If Emile Smith Rowe is banging them in at Arsenal next season he goes ahead of them, but beyond that there is not quite the depth.

I don’t see many players forcing their way into Southgate’s plans. James Maddison has a shout, but maybe it’s either him or Jack Grealish. Jacob Ramsey is thriving with Aston Villa and the Under 21s and Liverpool’s Harvey Elliott is another.

But it’s a little too soon for them. It’s going to take something really special to muscle in from here.

PETER CROUCH’S 24-MAN ENGLAND SQUAD

ON THE PLANE

Goalkeepers: Aaron Ramsdale, Jordan Pickford, Nick Pope;

Defenders: Kyle Walker, Trent Alexander-Arnold, Reece James, Harry Maguire, John Stones, Conor Coady, Luke Shaw, Ben Chilwell;

Midfielders: Declan Rice, Kalvin Phillips, Jude Bellingham, Jordan Henderson, Mason Mount;

Forwards: Harry Kane, Raheem Sterling, Phil Foden, Bukayo Saka, Jack Grealish, Dominic Calvert-Lewin, Marcus Rashford, Jadon Sancho

THE EXTRA TWO

Conor Gallagher

Ben White

POSSIBLE WILDCARDS

Emile Smith Rowe

James Maddison

Klopp forging a huge legacy at Liverpool

I sat down for an interview with Jurgen Klopp at Liverpool’s new training ground on Friday. It was the first time I’d been and it looks frighteningly good.

Jurgen was telling me it has the best restaurant in the North West – it was a shame I didn’t sample it as I had to be out pretty sharpish.

The manager was great with his time, good company. I asked him about his legacy, because that really struck me when I was there.

His name is prominent among legends on the walls and rightly so, because of what he has built.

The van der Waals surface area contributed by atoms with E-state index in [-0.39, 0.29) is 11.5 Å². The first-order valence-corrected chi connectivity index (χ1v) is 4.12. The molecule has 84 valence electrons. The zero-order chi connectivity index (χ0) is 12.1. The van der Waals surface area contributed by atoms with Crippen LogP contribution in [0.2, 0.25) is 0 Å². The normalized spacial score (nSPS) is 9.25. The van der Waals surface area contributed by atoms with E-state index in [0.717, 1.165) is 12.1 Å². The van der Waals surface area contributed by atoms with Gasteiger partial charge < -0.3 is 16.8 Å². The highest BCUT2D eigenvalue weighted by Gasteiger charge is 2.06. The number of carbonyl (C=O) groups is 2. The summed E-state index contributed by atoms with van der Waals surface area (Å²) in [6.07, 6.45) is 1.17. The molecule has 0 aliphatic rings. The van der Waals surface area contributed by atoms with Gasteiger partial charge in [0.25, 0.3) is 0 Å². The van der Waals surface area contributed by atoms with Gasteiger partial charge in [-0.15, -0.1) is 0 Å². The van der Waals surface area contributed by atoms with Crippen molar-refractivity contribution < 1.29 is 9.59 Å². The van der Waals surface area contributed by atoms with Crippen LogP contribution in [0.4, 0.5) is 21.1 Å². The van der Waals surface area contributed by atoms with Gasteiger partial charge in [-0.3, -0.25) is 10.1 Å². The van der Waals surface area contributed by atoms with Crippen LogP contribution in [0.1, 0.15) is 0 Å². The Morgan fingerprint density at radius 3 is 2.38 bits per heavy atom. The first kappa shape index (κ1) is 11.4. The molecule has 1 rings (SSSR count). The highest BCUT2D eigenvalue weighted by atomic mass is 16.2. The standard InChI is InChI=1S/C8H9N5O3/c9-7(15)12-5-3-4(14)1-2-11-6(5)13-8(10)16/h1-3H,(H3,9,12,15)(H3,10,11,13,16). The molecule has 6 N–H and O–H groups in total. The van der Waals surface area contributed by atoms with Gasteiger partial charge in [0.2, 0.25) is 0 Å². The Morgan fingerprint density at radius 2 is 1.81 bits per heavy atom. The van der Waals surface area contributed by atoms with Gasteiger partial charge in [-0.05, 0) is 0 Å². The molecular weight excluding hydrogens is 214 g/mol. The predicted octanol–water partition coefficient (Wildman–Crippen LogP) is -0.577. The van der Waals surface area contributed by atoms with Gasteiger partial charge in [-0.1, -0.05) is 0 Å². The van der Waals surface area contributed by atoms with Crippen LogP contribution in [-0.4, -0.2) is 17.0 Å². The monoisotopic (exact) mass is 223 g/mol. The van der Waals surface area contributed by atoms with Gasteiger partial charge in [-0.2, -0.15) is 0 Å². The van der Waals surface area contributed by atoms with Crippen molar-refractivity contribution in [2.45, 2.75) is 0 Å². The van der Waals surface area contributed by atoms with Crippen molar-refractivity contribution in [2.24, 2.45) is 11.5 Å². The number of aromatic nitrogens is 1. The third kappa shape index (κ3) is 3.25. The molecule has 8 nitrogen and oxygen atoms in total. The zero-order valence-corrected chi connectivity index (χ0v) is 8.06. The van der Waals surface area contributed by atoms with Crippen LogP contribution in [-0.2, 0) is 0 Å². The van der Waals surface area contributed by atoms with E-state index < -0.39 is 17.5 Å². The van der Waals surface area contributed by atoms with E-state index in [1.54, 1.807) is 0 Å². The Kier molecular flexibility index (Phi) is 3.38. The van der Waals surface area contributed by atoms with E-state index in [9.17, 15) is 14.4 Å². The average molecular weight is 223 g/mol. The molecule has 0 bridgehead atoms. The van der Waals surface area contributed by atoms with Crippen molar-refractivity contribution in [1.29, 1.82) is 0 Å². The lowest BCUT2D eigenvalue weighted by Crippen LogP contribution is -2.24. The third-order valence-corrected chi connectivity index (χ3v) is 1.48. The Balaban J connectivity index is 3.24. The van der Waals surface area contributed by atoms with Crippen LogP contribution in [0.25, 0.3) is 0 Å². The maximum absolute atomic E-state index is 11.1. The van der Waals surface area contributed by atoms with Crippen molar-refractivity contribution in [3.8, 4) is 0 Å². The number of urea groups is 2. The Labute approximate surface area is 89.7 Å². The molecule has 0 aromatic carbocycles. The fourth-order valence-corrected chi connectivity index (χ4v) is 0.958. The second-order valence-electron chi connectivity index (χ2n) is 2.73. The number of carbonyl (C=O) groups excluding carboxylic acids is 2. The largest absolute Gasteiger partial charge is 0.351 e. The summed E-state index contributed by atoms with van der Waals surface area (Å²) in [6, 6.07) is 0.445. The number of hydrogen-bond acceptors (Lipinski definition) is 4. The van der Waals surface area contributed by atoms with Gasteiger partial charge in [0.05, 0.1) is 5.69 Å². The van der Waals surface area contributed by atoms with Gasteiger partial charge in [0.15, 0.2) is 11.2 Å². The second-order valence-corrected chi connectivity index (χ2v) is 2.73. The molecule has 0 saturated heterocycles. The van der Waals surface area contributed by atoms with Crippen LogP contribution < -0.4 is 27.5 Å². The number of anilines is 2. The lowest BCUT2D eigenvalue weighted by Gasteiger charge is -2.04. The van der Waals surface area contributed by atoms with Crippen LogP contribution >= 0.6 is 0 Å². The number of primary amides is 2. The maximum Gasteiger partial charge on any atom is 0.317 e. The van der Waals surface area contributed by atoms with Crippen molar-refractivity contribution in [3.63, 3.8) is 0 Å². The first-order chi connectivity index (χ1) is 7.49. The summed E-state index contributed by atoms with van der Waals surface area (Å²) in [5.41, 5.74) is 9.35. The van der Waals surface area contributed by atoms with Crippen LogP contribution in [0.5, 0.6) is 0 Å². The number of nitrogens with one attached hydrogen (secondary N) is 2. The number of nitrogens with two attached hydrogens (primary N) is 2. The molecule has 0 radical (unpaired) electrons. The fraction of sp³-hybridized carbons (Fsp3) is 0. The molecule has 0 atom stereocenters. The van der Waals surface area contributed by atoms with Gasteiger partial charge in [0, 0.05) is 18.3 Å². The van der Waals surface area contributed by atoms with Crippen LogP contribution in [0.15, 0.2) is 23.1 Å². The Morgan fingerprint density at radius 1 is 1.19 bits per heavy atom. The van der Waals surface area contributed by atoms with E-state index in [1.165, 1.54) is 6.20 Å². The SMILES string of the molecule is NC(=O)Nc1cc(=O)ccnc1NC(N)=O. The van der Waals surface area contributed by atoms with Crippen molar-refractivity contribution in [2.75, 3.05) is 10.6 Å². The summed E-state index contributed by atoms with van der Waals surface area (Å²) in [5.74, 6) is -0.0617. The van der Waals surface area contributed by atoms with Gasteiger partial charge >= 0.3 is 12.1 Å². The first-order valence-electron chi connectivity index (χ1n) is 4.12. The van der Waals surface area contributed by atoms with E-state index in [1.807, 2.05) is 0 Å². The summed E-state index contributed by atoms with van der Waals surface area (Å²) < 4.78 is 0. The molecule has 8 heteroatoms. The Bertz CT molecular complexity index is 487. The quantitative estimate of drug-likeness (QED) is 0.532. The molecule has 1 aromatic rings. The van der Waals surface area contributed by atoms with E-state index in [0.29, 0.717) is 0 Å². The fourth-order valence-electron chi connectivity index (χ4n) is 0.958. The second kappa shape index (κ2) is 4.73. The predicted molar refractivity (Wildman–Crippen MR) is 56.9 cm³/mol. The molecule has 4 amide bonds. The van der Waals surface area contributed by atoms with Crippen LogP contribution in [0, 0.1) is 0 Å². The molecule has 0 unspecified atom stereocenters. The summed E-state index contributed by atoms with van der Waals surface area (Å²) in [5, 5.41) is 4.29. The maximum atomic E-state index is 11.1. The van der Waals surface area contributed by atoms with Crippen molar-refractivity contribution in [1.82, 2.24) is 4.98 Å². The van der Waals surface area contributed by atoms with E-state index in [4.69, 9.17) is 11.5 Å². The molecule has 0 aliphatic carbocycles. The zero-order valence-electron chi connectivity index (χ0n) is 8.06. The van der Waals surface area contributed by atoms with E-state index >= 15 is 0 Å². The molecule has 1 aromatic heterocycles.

What a huge change there has been at Liverpool under him. Think about where they were before his arrival.

Liverpool boss Jurgen Klopp is leaving a legacy to be remembered at the Merseyside club

Liverpool boss Jurgen Klopp is leaving a legacy to be remembered at the Merseyside club

You can’t have different rules for elite clubs

So, the FA Cup winners could earn a Champions League spot in the future? Excellent news, that’s exciting. Oh, only if they are deemed a big club? Absolutely ridiculous. Honestly, that is ridiculous.

It’s based on UEFA coefficients – no snoring at the back, please – so our top six have qualifying as a carrot when playing in the FA Cup, but nobody else. The only way your coefficient can improve is if you play in UEFA competition! This has vibes of the doomed Super League.

I think this demeans the trophy. Arsenal would have sneaked into the Champions League in 2020 but Wigan Athletic wouldn’t have in 2013. You can’t have different rules for different clubs.

UEFA's latest coefficient rules mean that 'big clubs' have an easier chance of qualifying

UEFA’s latest coefficient rules mean that ‘big clubs’ have an easier chance of qualifying